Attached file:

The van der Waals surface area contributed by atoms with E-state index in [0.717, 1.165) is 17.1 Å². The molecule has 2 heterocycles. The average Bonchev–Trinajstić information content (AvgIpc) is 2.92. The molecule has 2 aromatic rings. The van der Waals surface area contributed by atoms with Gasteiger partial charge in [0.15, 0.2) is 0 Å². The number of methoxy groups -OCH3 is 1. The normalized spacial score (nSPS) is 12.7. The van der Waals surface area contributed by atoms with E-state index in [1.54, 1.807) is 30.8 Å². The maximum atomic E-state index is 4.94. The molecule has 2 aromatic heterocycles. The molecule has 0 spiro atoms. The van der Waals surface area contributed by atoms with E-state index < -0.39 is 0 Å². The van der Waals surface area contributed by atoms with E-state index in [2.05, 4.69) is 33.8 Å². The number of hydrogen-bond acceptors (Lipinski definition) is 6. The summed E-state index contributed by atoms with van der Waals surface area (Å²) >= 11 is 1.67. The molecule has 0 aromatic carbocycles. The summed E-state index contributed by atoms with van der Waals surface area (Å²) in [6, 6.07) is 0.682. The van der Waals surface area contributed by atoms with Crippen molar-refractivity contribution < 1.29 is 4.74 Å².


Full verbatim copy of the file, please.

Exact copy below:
The van der Waals surface area contributed by atoms with E-state index in [0.717, 1.165) is 17.1 Å². The molecule has 2 heterocycles. The average Bonchev–Trinajstić information content (AvgIpc) is 2.92. The molecule has 2 aromatic rings. The van der Waals surface area contributed by atoms with Gasteiger partial charge in [0.15, 0.2) is 0 Å². The number of methoxy groups -OCH3 is 1. The normalized spacial score (nSPS) is 12.7. The van der Waals surface area contributed by atoms with E-state index in [1.54, 1.807) is 30.8 Å². The maximum atomic E-state index is 4.94. The molecule has 2 aromatic heterocycles. The molecule has 0 spiro atoms. The van der Waals surface area contributed by atoms with E-state index < -0.39 is 0 Å². The van der Waals surface area contributed by atoms with E-state index in [2.05, 4.69) is 33.8 Å². The number of hydrogen-bond acceptors (Lipinski definition) is 6. The summed E-state index contributed by atoms with van der Waals surface area (Å²) >= 11 is 1.67. The molecule has 0 aromatic carbocycles. The summed E-state index contributed by atoms with van der Waals surface area (Å²) in [6, 6.07) is 0.682. The van der Waals surface area contributed by atoms with Crippen molar-refractivity contribution < 1.29 is 4.74 Å².